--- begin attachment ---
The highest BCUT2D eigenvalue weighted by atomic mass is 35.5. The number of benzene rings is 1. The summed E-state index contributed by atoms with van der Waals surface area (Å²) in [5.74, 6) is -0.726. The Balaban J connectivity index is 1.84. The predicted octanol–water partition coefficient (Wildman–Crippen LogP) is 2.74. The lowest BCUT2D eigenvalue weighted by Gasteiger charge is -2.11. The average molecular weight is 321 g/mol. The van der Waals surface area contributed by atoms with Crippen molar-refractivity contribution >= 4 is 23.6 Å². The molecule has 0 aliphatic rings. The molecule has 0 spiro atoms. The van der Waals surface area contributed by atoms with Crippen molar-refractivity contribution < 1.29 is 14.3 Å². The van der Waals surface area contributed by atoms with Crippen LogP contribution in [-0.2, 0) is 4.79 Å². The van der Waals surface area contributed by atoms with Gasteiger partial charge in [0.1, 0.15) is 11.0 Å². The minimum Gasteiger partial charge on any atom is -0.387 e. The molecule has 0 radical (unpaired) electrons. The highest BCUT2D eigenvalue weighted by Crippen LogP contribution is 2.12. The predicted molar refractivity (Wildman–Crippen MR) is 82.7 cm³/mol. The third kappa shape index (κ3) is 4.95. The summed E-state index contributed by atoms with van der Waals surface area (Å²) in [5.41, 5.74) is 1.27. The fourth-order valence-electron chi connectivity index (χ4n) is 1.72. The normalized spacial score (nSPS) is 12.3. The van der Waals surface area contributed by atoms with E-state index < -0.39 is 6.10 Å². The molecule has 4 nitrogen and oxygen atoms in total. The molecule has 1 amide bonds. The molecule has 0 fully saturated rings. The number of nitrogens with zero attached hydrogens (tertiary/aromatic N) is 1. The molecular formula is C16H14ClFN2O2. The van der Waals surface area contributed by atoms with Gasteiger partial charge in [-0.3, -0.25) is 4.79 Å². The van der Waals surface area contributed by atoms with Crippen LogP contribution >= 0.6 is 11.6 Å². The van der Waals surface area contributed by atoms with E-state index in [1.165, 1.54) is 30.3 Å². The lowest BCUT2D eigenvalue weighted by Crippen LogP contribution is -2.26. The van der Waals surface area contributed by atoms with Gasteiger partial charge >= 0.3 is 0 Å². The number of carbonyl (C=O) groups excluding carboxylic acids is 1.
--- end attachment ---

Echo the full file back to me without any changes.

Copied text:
The highest BCUT2D eigenvalue weighted by atomic mass is 35.5. The number of benzene rings is 1. The summed E-state index contributed by atoms with van der Waals surface area (Å²) in [5.74, 6) is -0.726. The Balaban J connectivity index is 1.84. The predicted octanol–water partition coefficient (Wildman–Crippen LogP) is 2.74. The lowest BCUT2D eigenvalue weighted by Gasteiger charge is -2.11. The average molecular weight is 321 g/mol. The van der Waals surface area contributed by atoms with Crippen molar-refractivity contribution >= 4 is 23.6 Å². The molecule has 0 aliphatic rings. The molecule has 0 spiro atoms. The van der Waals surface area contributed by atoms with Crippen molar-refractivity contribution < 1.29 is 14.3 Å². The van der Waals surface area contributed by atoms with Crippen LogP contribution in [-0.2, 0) is 4.79 Å². The van der Waals surface area contributed by atoms with Gasteiger partial charge in [0.1, 0.15) is 11.0 Å². The minimum Gasteiger partial charge on any atom is -0.387 e. The molecule has 0 radical (unpaired) electrons. The highest BCUT2D eigenvalue weighted by Crippen LogP contribution is 2.12. The predicted molar refractivity (Wildman–Crippen MR) is 82.7 cm³/mol. The third kappa shape index (κ3) is 4.95. The summed E-state index contributed by atoms with van der Waals surface area (Å²) in [5.41, 5.74) is 1.27. The fourth-order valence-electron chi connectivity index (χ4n) is 1.72. The normalized spacial score (nSPS) is 12.3. The van der Waals surface area contributed by atoms with E-state index < -0.39 is 6.10 Å². The molecule has 4 nitrogen and oxygen atoms in total. The molecule has 1 amide bonds. The molecule has 0 fully saturated rings. The number of nitrogens with zero attached hydrogens (tertiary/aromatic N) is 1. The molecular formula is C16H14ClFN2O2. The van der Waals surface area contributed by atoms with Gasteiger partial charge in [-0.3, -0.25) is 4.79 Å². The van der Waals surface area contributed by atoms with Crippen LogP contribution >= 0.6 is 11.6 Å². The van der Waals surface area contributed by atoms with E-state index in [1.165, 1.54) is 30.3 Å². The lowest BCUT2D eigenvalue weighted by Crippen LogP contribution is -2.26. The van der Waals surface area contributed by atoms with Gasteiger partial charge >= 0.3 is 0 Å². The number of carbonyl (C=O) groups excluding carboxylic acids is 1.